How to make felt dreads

Written by casey fatzinger
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How to make felt dreads
Make dread falls with felt. (Eldad Carin/iStock/Getty Images)

If you want some fancy-coloured dreadlocks but don't want to ruin your hair, making felt dreads is the way to do it. It's easy and will cost you a lot less than buying them. They can be worn as falls, which can be taken on and off, or extensions, which are braided into hair and are semipermanent. To get started making your own dreads you need only a few supplies and some free time.

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Things you need

  • Roving wool
  • All-natural washing powder
  • Large bowl
  • Hot water
  • Towel
  • Rubber gloves
  • Large saucepan
  • Measuring cup
  • Scissors

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  1. 1

    Fill saucepan with water and bring it to a boil. Turn off stove and let the saucepan sit. Put on your rubber gloves. Measure 79 ml (1/3 cup) of washing powder and pour it into the large bowl. Measure 474 ml (2 cups) of hot water and pour into the bowl with the washing powder. Mix until the detergent is dissolved.

  2. 2

    Cut the roving wool twice as long as you want your dreads to be. If you want them 30 cm (12 inches) long, cut the roving wool to 60 cm (24 inches). Place one cut piece of wool into the bowl with the washing powder and let it set for two minutes. Do not place more than one piece at a time into the solution or they will stick together.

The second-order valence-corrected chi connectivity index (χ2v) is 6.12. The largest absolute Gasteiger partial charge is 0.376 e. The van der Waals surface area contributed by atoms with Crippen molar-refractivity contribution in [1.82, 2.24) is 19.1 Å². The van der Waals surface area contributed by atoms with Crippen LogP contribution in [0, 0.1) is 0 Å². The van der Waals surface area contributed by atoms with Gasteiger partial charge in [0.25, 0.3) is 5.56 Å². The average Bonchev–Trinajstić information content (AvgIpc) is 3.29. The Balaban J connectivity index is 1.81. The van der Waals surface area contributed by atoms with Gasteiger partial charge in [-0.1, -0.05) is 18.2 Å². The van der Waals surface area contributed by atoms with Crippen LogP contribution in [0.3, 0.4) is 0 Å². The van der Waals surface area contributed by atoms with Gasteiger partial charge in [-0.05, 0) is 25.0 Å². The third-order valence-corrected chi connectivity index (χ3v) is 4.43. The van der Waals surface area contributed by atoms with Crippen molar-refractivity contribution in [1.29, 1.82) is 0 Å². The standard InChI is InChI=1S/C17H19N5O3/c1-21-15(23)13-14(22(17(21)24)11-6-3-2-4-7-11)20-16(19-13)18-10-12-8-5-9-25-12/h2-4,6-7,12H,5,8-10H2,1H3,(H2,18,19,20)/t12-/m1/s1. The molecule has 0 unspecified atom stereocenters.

How to make felt dreads
    Roving wool can be bought dyed or you can dye it yourself using fabric dyes. (Thinkstock Images/Comstock/Getty Images)
  3. 3

    Grab one end of the wool and start rolling it in the palms of your hands. Keep rolling until you reach the end of the wool. It should now start to look like a dread.

  4. 4

    Place a towel onto a flat surface. Roll the dread on the towel as though you are rolling out a piece of bread dough. Be sure to use a lot of pressure so that the fibres in the dread will hold together.

  5. 5

    Repeat all of the steps for as many dreads as you want to make. Run all of your dreads through the same process twice to ensure they are felted tightly. The second time you can place more than one piece in the water because they won't stick together.

Tips and warnings

  • Roving wool is wool that has been combed, clumped and twisted to hold all the fibres together. It can be found at any crafts shop or department store in the sewing section.

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